The Gulf enjoyed a sustained level of development and growth over the last 15 years. This development has been a result of significant amounts of sovereign and private capital being deployed across sectors.
The pandemic has had unprecedented ramifications not only to the global healthcare system but to the world economy as well, and requiring significant resources to repair. As policymakers focus on solutions, the economic stress will inevitably lead to a spike in the need to restructure creditor obligations and insolvencies across the GCC.
Although the region has made some significant strides in enacting bankruptcy legislation, it is fair to say that these are yet to be tested adequately and there is a preference to consensual restructuring. Although there are inherent differences between organizations, some common themes that enable successful restructuring are:
It is essential for the leaders of an organization to first accept the business needs to deal with the strain, and that structural solutions will need to be sought to ensure survival. This is arguably one of the most important elements of a successful restructuring, which enables an open - and effective - thought process.
Key stakeholders need to understand their current position and alternatives, because as an organization and as individuals charged with fiduciary responsibilities (under the bankruptcy legislation, there are implications for directors). It is important to evaluate the operational, legal and financial position as well as potential ramifications under a number of scenarios. Do this as dispassionately as possible, using external resources if necessary.
Business planning and sensitivity analysis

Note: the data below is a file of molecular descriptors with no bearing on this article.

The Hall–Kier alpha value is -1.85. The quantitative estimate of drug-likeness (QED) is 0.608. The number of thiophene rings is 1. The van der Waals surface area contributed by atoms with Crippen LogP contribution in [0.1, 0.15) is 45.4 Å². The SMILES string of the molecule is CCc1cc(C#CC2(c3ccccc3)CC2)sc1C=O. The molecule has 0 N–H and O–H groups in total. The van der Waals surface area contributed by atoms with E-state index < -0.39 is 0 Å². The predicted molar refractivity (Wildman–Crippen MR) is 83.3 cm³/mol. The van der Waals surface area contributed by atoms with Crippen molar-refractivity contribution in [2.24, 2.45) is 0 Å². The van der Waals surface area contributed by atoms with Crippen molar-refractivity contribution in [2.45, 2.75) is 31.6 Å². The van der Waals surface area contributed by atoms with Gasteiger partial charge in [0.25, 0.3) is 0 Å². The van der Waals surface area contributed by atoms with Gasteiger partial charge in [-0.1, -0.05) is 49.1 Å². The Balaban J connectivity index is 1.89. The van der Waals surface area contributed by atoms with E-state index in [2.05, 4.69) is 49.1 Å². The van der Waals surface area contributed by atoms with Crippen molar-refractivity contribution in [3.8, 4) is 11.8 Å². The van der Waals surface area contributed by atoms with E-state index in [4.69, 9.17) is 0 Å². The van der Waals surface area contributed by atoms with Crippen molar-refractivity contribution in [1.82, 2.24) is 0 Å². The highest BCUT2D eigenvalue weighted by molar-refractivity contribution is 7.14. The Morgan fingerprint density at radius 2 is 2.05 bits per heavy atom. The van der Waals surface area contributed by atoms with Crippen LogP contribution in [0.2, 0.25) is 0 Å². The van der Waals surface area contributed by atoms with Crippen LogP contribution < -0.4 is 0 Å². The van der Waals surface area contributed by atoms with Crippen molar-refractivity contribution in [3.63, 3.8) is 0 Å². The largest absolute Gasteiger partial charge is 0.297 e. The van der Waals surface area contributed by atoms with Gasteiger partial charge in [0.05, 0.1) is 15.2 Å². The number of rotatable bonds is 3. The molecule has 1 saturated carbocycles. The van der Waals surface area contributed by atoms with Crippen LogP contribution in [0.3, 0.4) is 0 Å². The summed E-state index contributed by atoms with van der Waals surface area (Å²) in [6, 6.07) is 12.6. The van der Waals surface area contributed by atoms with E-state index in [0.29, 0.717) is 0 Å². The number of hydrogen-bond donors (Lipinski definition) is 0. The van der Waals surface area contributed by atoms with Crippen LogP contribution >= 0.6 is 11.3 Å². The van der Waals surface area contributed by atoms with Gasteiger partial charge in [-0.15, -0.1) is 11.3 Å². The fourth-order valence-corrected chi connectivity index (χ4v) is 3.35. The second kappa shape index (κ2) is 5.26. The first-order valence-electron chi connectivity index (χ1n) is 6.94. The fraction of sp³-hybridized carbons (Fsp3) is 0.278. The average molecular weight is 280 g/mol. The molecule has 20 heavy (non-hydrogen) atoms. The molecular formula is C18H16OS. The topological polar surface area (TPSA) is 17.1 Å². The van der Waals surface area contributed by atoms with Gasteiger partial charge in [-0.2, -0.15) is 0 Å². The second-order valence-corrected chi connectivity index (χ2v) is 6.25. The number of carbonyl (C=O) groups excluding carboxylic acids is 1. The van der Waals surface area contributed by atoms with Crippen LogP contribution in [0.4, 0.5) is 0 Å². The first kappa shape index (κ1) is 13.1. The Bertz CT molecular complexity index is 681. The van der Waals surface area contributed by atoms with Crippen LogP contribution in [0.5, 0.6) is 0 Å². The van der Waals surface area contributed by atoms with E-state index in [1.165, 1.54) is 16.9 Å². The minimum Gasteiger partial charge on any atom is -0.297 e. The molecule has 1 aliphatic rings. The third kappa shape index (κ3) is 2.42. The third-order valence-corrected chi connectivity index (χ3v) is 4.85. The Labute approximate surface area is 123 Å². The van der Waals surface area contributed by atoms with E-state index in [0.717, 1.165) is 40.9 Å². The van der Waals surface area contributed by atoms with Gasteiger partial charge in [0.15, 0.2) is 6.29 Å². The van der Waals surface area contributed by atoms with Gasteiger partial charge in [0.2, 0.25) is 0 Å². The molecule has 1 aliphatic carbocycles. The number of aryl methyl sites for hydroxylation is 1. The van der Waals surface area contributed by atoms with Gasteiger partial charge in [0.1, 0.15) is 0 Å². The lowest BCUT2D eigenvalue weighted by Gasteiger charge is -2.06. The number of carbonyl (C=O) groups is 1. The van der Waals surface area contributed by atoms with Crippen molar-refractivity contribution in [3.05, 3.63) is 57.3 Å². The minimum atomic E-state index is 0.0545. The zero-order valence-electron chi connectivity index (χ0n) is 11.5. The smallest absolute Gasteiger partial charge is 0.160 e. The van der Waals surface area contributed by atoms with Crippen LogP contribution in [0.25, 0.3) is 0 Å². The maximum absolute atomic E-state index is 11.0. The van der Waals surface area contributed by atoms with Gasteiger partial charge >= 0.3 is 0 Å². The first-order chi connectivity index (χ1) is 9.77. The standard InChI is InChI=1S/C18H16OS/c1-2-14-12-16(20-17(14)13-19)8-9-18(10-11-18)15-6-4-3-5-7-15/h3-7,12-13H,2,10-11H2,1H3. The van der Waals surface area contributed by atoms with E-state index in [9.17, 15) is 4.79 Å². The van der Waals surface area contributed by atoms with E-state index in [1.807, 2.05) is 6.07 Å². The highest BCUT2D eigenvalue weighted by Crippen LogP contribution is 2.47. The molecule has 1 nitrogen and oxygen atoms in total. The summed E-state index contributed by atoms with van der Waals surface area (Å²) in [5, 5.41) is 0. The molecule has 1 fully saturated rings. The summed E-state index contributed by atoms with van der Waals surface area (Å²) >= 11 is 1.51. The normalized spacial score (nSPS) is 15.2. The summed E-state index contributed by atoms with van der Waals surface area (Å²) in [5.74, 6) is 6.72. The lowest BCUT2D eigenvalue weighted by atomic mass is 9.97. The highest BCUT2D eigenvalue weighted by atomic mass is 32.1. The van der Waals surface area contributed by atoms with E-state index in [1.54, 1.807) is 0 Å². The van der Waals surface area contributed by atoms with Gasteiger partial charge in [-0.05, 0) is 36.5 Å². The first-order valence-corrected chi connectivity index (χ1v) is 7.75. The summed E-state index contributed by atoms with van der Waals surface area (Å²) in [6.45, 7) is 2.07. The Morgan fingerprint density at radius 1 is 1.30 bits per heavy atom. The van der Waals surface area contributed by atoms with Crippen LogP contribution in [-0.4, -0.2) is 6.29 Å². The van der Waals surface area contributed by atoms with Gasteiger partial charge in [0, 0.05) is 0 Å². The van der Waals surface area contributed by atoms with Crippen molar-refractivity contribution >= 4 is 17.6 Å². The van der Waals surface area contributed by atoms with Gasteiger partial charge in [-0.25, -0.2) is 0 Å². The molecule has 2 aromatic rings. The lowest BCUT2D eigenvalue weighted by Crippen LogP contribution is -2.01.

Conducting detailed planning that considers all aspects of the business is vital. The plan should be debated and sensitized carefully to ensure that key elements are captured and understood with contingency planning in place.
Consensual restructuring requires the buy in of reditors and other stakeholders – providing adequate information early on is key. Some argue that due to the high flight risk, which is unique to this region, bankers are reluctant to support businesses in a “workout”, but instead will look to seize any available security immediately. This fear in turn leads to less transparency from the company.
If issues and potential solutions are planned and communicated early on, the level of comfort and potential of the creditor to support the restructuring proposals will increase.
It is equally necessary that key stakeholders are included in planning and execution of a restructuring plan. A well-articulated plan that has buy-in enables management to stand behind and implement the plan.
Executing the plan and ensuring that the business is able to work through the issues requires staying on course. And if needed, able to absorb shocks. Adequate time and organizational effort should be dedicated to constant review, follow up and update of the restructuring.
Although the use of legislation that provides a fair framework within which the rights of stakeholders are protected will hopefully be continue to evolve, companies need to dispassionately accept, prepare, communicate and execute solutions to achieve a successful consensual restructuring.
- Uday Bhasin is a Partner at Tradeways.